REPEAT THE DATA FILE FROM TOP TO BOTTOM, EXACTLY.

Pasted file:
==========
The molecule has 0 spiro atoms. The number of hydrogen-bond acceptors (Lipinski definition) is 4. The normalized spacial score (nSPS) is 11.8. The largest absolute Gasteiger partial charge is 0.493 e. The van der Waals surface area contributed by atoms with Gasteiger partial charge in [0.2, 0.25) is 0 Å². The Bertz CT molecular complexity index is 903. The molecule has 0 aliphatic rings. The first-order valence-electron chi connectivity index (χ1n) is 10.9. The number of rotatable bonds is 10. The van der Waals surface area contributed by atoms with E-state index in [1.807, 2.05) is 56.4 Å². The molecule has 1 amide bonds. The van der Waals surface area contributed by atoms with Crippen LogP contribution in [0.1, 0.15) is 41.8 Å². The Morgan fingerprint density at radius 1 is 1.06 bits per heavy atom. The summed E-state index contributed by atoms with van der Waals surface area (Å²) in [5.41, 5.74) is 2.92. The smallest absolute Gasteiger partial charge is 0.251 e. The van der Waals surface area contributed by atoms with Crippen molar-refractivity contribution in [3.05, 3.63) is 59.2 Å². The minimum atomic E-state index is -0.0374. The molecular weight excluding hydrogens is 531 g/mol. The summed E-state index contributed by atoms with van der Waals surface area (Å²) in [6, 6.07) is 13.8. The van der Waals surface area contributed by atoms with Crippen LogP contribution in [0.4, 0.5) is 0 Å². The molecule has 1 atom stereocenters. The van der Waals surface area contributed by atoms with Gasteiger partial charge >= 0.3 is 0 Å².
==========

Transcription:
The molecule has 0 spiro atoms. The number of hydrogen-bond acceptors (Lipinski definition) is 4. The normalized spacial score (nSPS) is 11.8. The largest absolute Gasteiger partial charge is 0.493 e. The van der Waals surface area contributed by atoms with Gasteiger partial charge in [0.2, 0.25) is 0 Å². The Bertz CT molecular complexity index is 903. The molecule has 0 aliphatic rings. The first-order valence-electron chi connectivity index (χ1n) is 10.9. The number of rotatable bonds is 10. The van der Waals surface area contributed by atoms with E-state index in [1.807, 2.05) is 56.4 Å². The molecule has 1 amide bonds. The van der Waals surface area contributed by atoms with Crippen LogP contribution in [0.1, 0.15) is 41.8 Å². The Morgan fingerprint density at radius 1 is 1.06 bits per heavy atom. The summed E-state index contributed by atoms with van der Waals surface area (Å²) in [5.41, 5.74) is 2.92. The smallest absolute Gasteiger partial charge is 0.251 e. The van der Waals surface area contributed by atoms with Crippen molar-refractivity contribution in [3.05, 3.63) is 59.2 Å². The minimum atomic E-state index is -0.0374. The molecular weight excluding hydrogens is 531 g/mol. The summed E-state index contributed by atoms with van der Waals surface area (Å²) in [6, 6.07) is 13.8. The van der Waals surface area contributed by atoms with Crippen LogP contribution in [0.4, 0.5) is 0 Å². The molecule has 1 atom stereocenters. The van der Waals surface area contributed by atoms with Gasteiger partial charge >= 0.3 is 0 Å².